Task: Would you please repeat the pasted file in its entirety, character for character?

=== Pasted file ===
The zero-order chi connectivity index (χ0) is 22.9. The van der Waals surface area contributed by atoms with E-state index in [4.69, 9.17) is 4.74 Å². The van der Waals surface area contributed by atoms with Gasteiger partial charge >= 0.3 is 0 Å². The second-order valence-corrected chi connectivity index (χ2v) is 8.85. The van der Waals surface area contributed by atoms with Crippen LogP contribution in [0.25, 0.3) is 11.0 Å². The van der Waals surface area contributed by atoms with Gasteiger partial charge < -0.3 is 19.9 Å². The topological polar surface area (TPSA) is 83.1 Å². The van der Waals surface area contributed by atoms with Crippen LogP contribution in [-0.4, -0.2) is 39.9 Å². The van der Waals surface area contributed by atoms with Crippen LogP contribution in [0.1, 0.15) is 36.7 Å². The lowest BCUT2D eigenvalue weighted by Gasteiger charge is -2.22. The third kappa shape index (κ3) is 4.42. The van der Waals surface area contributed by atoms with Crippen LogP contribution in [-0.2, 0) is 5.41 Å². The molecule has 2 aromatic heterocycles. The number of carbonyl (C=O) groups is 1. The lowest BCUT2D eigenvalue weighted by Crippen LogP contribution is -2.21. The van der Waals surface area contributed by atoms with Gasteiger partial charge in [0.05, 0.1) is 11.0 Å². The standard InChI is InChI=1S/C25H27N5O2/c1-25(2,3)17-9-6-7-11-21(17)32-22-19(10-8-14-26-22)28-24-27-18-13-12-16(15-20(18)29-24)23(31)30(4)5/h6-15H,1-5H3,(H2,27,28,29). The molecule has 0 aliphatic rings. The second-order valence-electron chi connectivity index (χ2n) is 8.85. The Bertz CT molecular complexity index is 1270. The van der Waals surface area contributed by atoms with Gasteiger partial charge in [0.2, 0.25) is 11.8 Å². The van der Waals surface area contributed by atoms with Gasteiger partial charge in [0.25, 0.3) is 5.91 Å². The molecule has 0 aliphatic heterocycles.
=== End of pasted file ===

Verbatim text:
The zero-order chi connectivity index (χ0) is 22.9. The van der Waals surface area contributed by atoms with E-state index in [4.69, 9.17) is 4.74 Å². The van der Waals surface area contributed by atoms with Gasteiger partial charge >= 0.3 is 0 Å². The second-order valence-corrected chi connectivity index (χ2v) is 8.85. The van der Waals surface area contributed by atoms with Crippen LogP contribution in [0.25, 0.3) is 11.0 Å². The van der Waals surface area contributed by atoms with Gasteiger partial charge < -0.3 is 19.9 Å². The topological polar surface area (TPSA) is 83.1 Å². The van der Waals surface area contributed by atoms with Crippen LogP contribution in [-0.4, -0.2) is 39.9 Å². The van der Waals surface area contributed by atoms with Crippen LogP contribution in [0.1, 0.15) is 36.7 Å². The lowest BCUT2D eigenvalue weighted by Gasteiger charge is -2.22. The third kappa shape index (κ3) is 4.42. The van der Waals surface area contributed by atoms with Crippen LogP contribution in [-0.2, 0) is 5.41 Å². The molecule has 2 aromatic heterocycles. The number of carbonyl (C=O) groups is 1. The lowest BCUT2D eigenvalue weighted by Crippen LogP contribution is -2.21. The van der Waals surface area contributed by atoms with Gasteiger partial charge in [0.05, 0.1) is 11.0 Å². The standard InChI is InChI=1S/C25H27N5O2/c1-25(2,3)17-9-6-7-11-21(17)32-22-19(10-8-14-26-22)28-24-27-18-13-12-16(15-20(18)29-24)23(31)30(4)5/h6-15H,1-5H3,(H2,27,28,29). The molecule has 0 aliphatic rings. The second-order valence-electron chi connectivity index (χ2n) is 8.85. The Bertz CT molecular complexity index is 1270. The van der Waals surface area contributed by atoms with Gasteiger partial charge in [0.2, 0.25) is 11.8 Å². The van der Waals surface area contributed by atoms with Gasteiger partial charge in [0.25, 0.3) is 5.91 Å². The molecule has 0 aliphatic heterocycles.